Senate Hearing Grills Designated EPA Head
Just as the US Environmental Protection Agency (EPA) has been battening down the hatches and tying up regulatory loose ends before the administration of President-Elect Donald Trump takes over on Jan. 20, its probable future administrator, Scott Pruitt, has given a preview of what his priorities will be. Observers commented that they were the same priorities he has had in the past.
During a hearing before the US Senate’s Environment and Public Works Committee on Jan. 18 – as environmentalist protest gathered outside the chamber – Pruitt took the offensive, slamming federal regulations that address climate change while reiterating positions he has previously taken in favor of handing over more regulatory power to individual state governments.
In his opening remarks, the Trump nominee said that, as attorney general of Oklahoma, he saw examples in which the agency “became dissatisfied with the tools Congress had given it to address certain issues, and bootstrapped its own powers and tools through rule-making,” adding that, “unfortunately, this has resulted in protracted litigation.”
In this context, Democrats on the committee questioning Pruitt as a prelude to a vote in the full Senate pressed the future EPA chief as to why that he had been personally involved in 14 times in lawsuits attempting to block air and water pollution regulations. They also asked about letters claimed to have been drafted by energy lobbyists and sent by his office on state stationery to federal agencies, or President Obama – claiming that harsh environmental rules had hurt business.
Often placed in the climate change denial camp, Pruitt addressed the hearing with remarks that US media said on the one hand seemed aimed at appeasing his critics from the environmental protection movement, but mostly fell short: “Science tells us that the climate is changing and human activity in some manner impacts that change,” he said, while cautioning that “the human ability to measure with precision the extent of that impact is subject to continuing debate and dialogue, as well they should be.”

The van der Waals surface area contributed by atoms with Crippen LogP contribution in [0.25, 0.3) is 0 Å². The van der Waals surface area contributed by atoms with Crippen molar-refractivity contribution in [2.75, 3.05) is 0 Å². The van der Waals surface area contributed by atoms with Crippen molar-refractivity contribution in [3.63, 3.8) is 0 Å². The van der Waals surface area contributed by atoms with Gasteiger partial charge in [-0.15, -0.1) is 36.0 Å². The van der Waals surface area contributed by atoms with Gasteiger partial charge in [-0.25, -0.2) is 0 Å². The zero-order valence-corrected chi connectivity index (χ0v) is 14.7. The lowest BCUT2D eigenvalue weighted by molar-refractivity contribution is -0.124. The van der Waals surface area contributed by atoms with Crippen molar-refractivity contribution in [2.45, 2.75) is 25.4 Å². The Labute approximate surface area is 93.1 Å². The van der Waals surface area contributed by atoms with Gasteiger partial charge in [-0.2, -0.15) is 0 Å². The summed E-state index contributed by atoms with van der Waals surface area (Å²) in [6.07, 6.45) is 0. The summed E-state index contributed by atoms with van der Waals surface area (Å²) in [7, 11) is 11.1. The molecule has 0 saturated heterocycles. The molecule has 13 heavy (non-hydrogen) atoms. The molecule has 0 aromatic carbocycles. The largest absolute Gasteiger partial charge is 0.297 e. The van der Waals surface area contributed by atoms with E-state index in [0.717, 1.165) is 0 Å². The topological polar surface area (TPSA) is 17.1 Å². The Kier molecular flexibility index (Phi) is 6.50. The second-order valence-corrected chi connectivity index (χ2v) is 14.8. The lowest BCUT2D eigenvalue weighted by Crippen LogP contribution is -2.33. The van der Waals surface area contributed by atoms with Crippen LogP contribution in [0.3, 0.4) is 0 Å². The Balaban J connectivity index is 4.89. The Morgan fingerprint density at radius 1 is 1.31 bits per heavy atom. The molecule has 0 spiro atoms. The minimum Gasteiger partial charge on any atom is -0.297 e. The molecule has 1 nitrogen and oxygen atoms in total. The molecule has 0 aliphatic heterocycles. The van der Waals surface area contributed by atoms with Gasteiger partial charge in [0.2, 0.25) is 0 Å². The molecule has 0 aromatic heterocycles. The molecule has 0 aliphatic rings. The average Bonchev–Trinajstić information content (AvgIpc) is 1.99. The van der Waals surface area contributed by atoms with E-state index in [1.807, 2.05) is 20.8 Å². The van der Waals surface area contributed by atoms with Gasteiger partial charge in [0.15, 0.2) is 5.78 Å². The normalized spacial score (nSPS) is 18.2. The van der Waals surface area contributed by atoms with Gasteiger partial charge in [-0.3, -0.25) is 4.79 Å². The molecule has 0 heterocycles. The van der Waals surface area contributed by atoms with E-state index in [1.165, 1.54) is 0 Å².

Criticizing the remarks an understatement or simply inaccurate, the newspaper New York Times noted in a comment that a 2013 report by the UN’s Intergovernmental Panel on Climate Change summarizing climate science found it “extremely likely” that more than half of the global warming that occurred from 1951 to 2010 was a consequence of human emissions of carbon dioxide and other greenhouse gases.
The newspaper noted also that the “largest and most contentious” regulatory obligations now facing the EPA will be related to this issue, especially as it prepares to implement Obama’s Clean Power Plan aimed at slowing global warming. This would require states to curb emissions from coal-fired power plants. In one of the lawsuits in which Pruitt is said to have played a leading role, 27 states are suing the federal agency for “vastly overstepping” its regulatory authority.
At the hearing, Oklahoma’s Republican Senator James Inhofe, introducing Trump’s choice to head the EPA, praised the nominee as a “champion of state and individual rights,” who has “fought against federal overreach.” All of the lawsuits were brought to protect state and local interests from overzealous and activist agencies,” Inhofe – who environmentalists have called “one of Congress’s most prominent denialists of the established science of human-caused climate change” – told the hearing.
Most observers believe Pruitt will be confirmed easily by the full Senate, as he is expected to receive support from all 51 Senate Republicans and Senator Joe Manchin III, Democrat of West Virginia. Manchin is the father of Heather Bresch, head of US drugmaker Mylan Pharmaceuticals, which made headlines last autumn when it sharply increased prices for the company's life-saving EpiPen injector.